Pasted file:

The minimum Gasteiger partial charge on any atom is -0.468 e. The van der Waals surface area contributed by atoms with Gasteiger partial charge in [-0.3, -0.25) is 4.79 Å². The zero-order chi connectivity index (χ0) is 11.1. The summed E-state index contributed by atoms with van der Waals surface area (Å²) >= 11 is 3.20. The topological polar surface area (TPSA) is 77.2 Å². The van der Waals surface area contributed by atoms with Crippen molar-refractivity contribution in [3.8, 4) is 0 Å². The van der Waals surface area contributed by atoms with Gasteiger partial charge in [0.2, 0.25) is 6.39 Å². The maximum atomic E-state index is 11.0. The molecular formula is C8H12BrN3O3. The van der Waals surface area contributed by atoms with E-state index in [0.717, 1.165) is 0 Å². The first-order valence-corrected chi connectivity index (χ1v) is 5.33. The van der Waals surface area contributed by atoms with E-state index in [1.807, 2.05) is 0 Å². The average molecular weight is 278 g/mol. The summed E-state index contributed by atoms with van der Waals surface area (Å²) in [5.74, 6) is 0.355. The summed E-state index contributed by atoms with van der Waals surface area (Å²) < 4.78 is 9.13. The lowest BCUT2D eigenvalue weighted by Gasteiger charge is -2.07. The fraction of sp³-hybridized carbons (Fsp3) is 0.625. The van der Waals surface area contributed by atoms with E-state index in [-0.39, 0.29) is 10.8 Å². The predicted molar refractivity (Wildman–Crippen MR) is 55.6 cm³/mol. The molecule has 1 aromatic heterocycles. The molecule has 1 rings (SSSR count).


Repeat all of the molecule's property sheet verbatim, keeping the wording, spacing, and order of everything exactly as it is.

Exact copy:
The minimum Gasteiger partial charge on any atom is -0.468 e. The van der Waals surface area contributed by atoms with Gasteiger partial charge in [-0.3, -0.25) is 4.79 Å². The zero-order chi connectivity index (χ0) is 11.1. The summed E-state index contributed by atoms with van der Waals surface area (Å²) >= 11 is 3.20. The topological polar surface area (TPSA) is 77.2 Å². The van der Waals surface area contributed by atoms with Crippen molar-refractivity contribution in [3.8, 4) is 0 Å². The van der Waals surface area contributed by atoms with Gasteiger partial charge in [0.2, 0.25) is 6.39 Å². The maximum atomic E-state index is 11.0. The molecular formula is C8H12BrN3O3. The van der Waals surface area contributed by atoms with E-state index in [0.717, 1.165) is 0 Å². The first-order valence-corrected chi connectivity index (χ1v) is 5.33. The van der Waals surface area contributed by atoms with E-state index in [1.807, 2.05) is 0 Å². The average molecular weight is 278 g/mol. The summed E-state index contributed by atoms with van der Waals surface area (Å²) in [5.74, 6) is 0.355. The summed E-state index contributed by atoms with van der Waals surface area (Å²) < 4.78 is 9.13. The lowest BCUT2D eigenvalue weighted by Gasteiger charge is -2.07. The fraction of sp³-hybridized carbons (Fsp3) is 0.625. The van der Waals surface area contributed by atoms with E-state index in [-0.39, 0.29) is 10.8 Å². The predicted molar refractivity (Wildman–Crippen MR) is 55.6 cm³/mol. The molecule has 1 aromatic heterocycles. The molecule has 1 rings (SSSR count).